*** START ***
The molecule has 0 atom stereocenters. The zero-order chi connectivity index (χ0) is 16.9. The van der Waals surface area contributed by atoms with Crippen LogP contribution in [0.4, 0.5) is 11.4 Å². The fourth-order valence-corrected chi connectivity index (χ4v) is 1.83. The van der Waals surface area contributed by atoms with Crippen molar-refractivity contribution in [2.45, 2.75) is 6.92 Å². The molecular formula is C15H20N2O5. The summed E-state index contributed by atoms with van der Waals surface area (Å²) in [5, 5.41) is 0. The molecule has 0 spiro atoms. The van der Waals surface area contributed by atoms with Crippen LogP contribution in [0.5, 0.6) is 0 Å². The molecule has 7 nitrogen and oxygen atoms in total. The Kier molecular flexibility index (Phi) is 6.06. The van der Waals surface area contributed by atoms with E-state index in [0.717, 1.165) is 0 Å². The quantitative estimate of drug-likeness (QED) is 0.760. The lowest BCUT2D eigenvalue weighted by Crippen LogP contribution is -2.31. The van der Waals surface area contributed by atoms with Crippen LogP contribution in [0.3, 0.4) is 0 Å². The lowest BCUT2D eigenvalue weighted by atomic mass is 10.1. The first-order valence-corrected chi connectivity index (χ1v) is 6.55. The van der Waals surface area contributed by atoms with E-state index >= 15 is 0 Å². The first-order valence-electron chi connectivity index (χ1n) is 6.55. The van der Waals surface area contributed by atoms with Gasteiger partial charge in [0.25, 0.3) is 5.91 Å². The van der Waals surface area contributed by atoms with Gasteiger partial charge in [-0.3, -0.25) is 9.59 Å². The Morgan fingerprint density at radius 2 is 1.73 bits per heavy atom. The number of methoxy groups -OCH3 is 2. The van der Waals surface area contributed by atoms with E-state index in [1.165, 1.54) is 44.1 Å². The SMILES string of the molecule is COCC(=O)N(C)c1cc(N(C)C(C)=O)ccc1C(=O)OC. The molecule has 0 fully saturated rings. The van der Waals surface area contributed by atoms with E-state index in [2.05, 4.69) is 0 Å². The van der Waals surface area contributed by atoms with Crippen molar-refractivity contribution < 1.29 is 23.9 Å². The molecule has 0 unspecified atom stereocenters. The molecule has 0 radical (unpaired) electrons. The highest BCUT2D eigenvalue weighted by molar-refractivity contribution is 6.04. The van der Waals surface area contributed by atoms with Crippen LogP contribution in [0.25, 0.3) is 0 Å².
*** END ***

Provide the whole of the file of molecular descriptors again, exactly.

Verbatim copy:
The molecule has 0 atom stereocenters. The zero-order chi connectivity index (χ0) is 16.9. The van der Waals surface area contributed by atoms with Crippen LogP contribution in [0.4, 0.5) is 11.4 Å². The fourth-order valence-corrected chi connectivity index (χ4v) is 1.83. The van der Waals surface area contributed by atoms with Crippen molar-refractivity contribution in [2.45, 2.75) is 6.92 Å². The molecular formula is C15H20N2O5. The summed E-state index contributed by atoms with van der Waals surface area (Å²) in [5, 5.41) is 0. The molecule has 0 spiro atoms. The van der Waals surface area contributed by atoms with Crippen LogP contribution in [0.5, 0.6) is 0 Å². The molecule has 7 nitrogen and oxygen atoms in total. The Kier molecular flexibility index (Phi) is 6.06. The van der Waals surface area contributed by atoms with E-state index in [0.717, 1.165) is 0 Å². The quantitative estimate of drug-likeness (QED) is 0.760. The lowest BCUT2D eigenvalue weighted by Crippen LogP contribution is -2.31. The van der Waals surface area contributed by atoms with Crippen LogP contribution in [0.3, 0.4) is 0 Å². The lowest BCUT2D eigenvalue weighted by atomic mass is 10.1. The first-order valence-corrected chi connectivity index (χ1v) is 6.55. The van der Waals surface area contributed by atoms with E-state index >= 15 is 0 Å². The first-order valence-electron chi connectivity index (χ1n) is 6.55. The van der Waals surface area contributed by atoms with Gasteiger partial charge in [0.25, 0.3) is 5.91 Å². The van der Waals surface area contributed by atoms with Gasteiger partial charge in [-0.3, -0.25) is 9.59 Å². The Morgan fingerprint density at radius 2 is 1.73 bits per heavy atom. The number of methoxy groups -OCH3 is 2. The van der Waals surface area contributed by atoms with E-state index in [1.165, 1.54) is 44.1 Å². The SMILES string of the molecule is COCC(=O)N(C)c1cc(N(C)C(C)=O)ccc1C(=O)OC. The molecule has 0 fully saturated rings. The van der Waals surface area contributed by atoms with E-state index in [2.05, 4.69) is 0 Å². The van der Waals surface area contributed by atoms with Crippen molar-refractivity contribution < 1.29 is 23.9 Å². The molecule has 0 unspecified atom stereocenters. The molecule has 0 radical (unpaired) electrons. The highest BCUT2D eigenvalue weighted by molar-refractivity contribution is 6.04. The van der Waals surface area contributed by atoms with Crippen LogP contribution in [0.25, 0.3) is 0 Å².